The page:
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A Family Affair

by Peter Proko

Famed author Lisa Scottoline and her daughter Francesca share more than just a passion for writing. Just don’t expect them to complete each other’s sentences.

Lisa Scottoline’s output can best be described as “prolific.” Her practice of writing, on average, 2,000 words a day, has led her to author more than 20 legal thrillers and other books, including several collections of humor essays co-written with her daughter, Francesca Serritella, based on a weekly column they write for the Philadelphia Inquirer. In other words, she has a lot of pages to fill.

Writing is something of a second career for Scottoline, an alumna of the University of Pennsylvania and University of Pennsylvania Law School who formerly worked in the legal profession. She served Philadelphia-based law firm Dechert, Price & Rhoads as an associate in corporate litigation. She stayed at the firm until 1986, when she left to raise her newborn daughter. It was at that time she began writing legal fiction part time.

Today Scottoline is a New York Times’ best-selling author and her daughter is following in her footsteps. “Watching her build her career brick by brick was inspiring,” Serritella says. “Creative careers are risky prospects, and I’m lucky that my parent isn’t praying I’ll defect to law school.”

The familiar writing duo’s latest book, Does This Beach Make Me Look Fat (July 7), is a humorous collection of shared stories and observations. Though it was a joint effort, the creative process was very much individualized. “We never write side-by-side, and we rarely edit each other, because we’d likely argue non-stop,” Serritella quips.

“I love working with my daughter,” says Scottoline. “I think we end up telling lots of stories about mothers and daughters, how they’re alike, and how they sometimes want to pull each other’s hair out. Somebody has to do it.”

In anticipation of their new book, we spoke with the authors to find out more about their process, their South Jersey connections and found out why, despite all their success, their best work remains ahead of them.

A shared passion…
FS: It’s wonderful, because my mother understands me, my goals, and my frequent self-doubt better than she otherwise might. And I had a great example growing up. My mom modeled for me that writing requires the same discipline and dedication as any job, it’s not some romantic pursuit, nor is it an inaccessible pipe-dream.

The creative process…
LS: My creative process hasn’t changed, in that I write every day, seven days of the week, and I do 2,000 words a day. I’m doing two novels a year, plus the humorous memoirs I write with my daughter that come out in the summertime, and using the word quota helps to get everything done. I don’t write with an outline, and people always ask me if I know how my books end. I have to say no, I don’t even know how they middle.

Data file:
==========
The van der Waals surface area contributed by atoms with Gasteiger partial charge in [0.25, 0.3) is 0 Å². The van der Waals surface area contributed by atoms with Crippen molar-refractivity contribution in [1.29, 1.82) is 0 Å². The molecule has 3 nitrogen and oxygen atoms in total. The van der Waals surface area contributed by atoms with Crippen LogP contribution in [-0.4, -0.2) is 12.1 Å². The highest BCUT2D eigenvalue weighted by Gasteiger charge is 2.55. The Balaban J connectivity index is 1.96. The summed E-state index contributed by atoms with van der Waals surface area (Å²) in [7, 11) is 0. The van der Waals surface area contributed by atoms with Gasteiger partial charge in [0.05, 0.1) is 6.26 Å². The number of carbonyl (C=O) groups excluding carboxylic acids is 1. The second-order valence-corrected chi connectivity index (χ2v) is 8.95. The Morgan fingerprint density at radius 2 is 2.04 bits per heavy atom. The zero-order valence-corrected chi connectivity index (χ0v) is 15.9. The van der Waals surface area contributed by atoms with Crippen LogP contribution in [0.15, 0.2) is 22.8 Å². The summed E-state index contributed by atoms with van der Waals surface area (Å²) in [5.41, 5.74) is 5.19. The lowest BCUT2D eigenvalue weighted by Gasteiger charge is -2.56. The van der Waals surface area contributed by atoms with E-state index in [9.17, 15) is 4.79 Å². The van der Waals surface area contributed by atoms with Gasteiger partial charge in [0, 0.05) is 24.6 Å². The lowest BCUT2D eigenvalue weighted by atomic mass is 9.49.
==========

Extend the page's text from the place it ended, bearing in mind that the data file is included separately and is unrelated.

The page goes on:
A soft spot for South Jersey…
LS: OMG, we used to go down to the Shore every summer when I was growing up, and when my daughter Francesca was growing up, I took her down there as well. We used to go to Atlantic City when I was little, and stayed with a family friend on Bellevue Avenue, in a house that isn’t there anymore, sadly. And when Francesca was growing up, we always took day trips down to Ventnor, where we sat at the Cambridge Avenue Beach because it had vending machines and a bathroom. I still do that from time to time, and it is absolutely heaven. In fact, our new book talks all about South Jersey and how great a hoagie tastes on the beach.

Envisioning a successful second career…
LS: I never thought I would be so lucky as to make a living writing books. ... I love doing it so much, and that’s what motivates me, and I also love the connection I have with our readers. I think I write to connect with other people and that feeling only intensifies as I’ve gotten older.

On what makes for a good book…
LS: I read all the time and I love a fast-paced, well-written book with believable characters and a solid story that pays off at the end. That may sound simple, but not everybody can do all of those things well, and in fact, that’s what I strive to do in my novels. I also think that fiction should contain some essential human truths, whether it lies in the characters or their situation, and I look for that in books I read, as well as in ones I write.

Learning from your surroundings…
LS: I am totally against distancing yourself from things. I love to read and I enjoy all of the arts—opera, movies, art, both fiction and nonfiction—and I think that I learn from everything that I expose myself to, which is the joy of reading and being alive, isn’t it?

A dynamic duo…
LS: We’re always writing about family, and especially the positive relationships between mothers and daughters, and I don’t think there’s a better illustration of it than when you write with your family.
FS: It’s just fun. I especially love going on tour together and meeting our readers; every [stop] feels like a party. I’m not saying my mom and I don’t occasionally fight in the car, because, believe me, it can be a cage-match on I-95, but it’s still a road trip with my best friend. And as I get older, I appreciate connecting with my mother more and more. Until I have a baby—which, mom, don’t hold your breath—bonding over these books is the next best thing.

The best is yet to come…
LS: I always think that the novel I just wrote is my best novel, and I always try to improve, so I guess the answer to your question is a resounding yes.

Upcoming appearances:
Tuesday July 7, 7:30 p.m.
Katz JCC
1301 Springdale Road, Cherry Hill
(856) 424-4444

Thursday, July 9, 7 p.m.
Avalon Free Public Library
235 32nd Street, Avalon
(609) 967-7155

Published (and copyrighted) in South Jersey Magazine, Volume 12, Issue 3 (June, 2015).
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